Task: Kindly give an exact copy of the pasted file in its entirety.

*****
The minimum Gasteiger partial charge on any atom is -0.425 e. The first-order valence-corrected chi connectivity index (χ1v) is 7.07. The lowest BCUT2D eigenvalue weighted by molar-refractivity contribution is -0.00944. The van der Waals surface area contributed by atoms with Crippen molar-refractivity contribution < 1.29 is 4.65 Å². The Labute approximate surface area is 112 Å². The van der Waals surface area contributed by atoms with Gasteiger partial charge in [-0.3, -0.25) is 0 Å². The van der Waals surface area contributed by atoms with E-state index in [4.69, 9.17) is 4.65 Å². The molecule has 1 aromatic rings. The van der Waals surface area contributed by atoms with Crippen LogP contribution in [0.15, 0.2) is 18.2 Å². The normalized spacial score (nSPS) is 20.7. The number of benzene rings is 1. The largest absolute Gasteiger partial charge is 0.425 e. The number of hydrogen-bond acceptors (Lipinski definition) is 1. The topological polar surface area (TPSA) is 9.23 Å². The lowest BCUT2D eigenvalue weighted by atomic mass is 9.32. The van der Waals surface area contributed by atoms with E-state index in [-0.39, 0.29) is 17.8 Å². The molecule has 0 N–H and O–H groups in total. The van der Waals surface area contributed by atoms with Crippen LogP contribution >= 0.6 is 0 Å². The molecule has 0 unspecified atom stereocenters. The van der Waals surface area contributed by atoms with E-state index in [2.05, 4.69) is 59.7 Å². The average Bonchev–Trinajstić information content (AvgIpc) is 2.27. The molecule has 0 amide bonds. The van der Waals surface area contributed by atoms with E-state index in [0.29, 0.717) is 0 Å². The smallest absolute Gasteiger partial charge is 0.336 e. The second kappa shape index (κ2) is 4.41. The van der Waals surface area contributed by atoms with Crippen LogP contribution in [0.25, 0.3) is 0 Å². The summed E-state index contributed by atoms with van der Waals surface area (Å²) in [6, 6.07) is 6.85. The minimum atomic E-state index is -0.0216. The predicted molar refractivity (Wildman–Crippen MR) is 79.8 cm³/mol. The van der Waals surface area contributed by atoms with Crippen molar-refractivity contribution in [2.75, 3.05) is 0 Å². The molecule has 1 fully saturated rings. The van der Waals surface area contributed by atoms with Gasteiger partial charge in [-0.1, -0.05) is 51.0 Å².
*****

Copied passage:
The minimum Gasteiger partial charge on any atom is -0.425 e. The first-order valence-corrected chi connectivity index (χ1v) is 7.07. The lowest BCUT2D eigenvalue weighted by molar-refractivity contribution is -0.00944. The van der Waals surface area contributed by atoms with Crippen molar-refractivity contribution < 1.29 is 4.65 Å². The Labute approximate surface area is 112 Å². The van der Waals surface area contributed by atoms with Gasteiger partial charge in [-0.3, -0.25) is 0 Å². The van der Waals surface area contributed by atoms with E-state index in [4.69, 9.17) is 4.65 Å². The molecule has 1 aromatic rings. The van der Waals surface area contributed by atoms with Crippen LogP contribution in [0.15, 0.2) is 18.2 Å². The normalized spacial score (nSPS) is 20.7. The number of benzene rings is 1. The largest absolute Gasteiger partial charge is 0.425 e. The number of hydrogen-bond acceptors (Lipinski definition) is 1. The topological polar surface area (TPSA) is 9.23 Å². The lowest BCUT2D eigenvalue weighted by atomic mass is 9.32. The van der Waals surface area contributed by atoms with E-state index in [-0.39, 0.29) is 17.8 Å². The molecule has 0 N–H and O–H groups in total. The van der Waals surface area contributed by atoms with Crippen LogP contribution >= 0.6 is 0 Å². The molecule has 0 unspecified atom stereocenters. The van der Waals surface area contributed by atoms with E-state index in [2.05, 4.69) is 59.7 Å². The average Bonchev–Trinajstić information content (AvgIpc) is 2.27. The molecule has 0 amide bonds. The van der Waals surface area contributed by atoms with E-state index in [0.29, 0.717) is 0 Å². The smallest absolute Gasteiger partial charge is 0.336 e. The second kappa shape index (κ2) is 4.41. The van der Waals surface area contributed by atoms with Crippen LogP contribution in [0.25, 0.3) is 0 Å². The summed E-state index contributed by atoms with van der Waals surface area (Å²) in [6, 6.07) is 6.85. The minimum atomic E-state index is -0.0216. The predicted molar refractivity (Wildman–Crippen MR) is 79.8 cm³/mol. The van der Waals surface area contributed by atoms with Crippen molar-refractivity contribution in [2.75, 3.05) is 0 Å². The molecule has 1 fully saturated rings. The van der Waals surface area contributed by atoms with Gasteiger partial charge in [-0.1, -0.05) is 51.0 Å².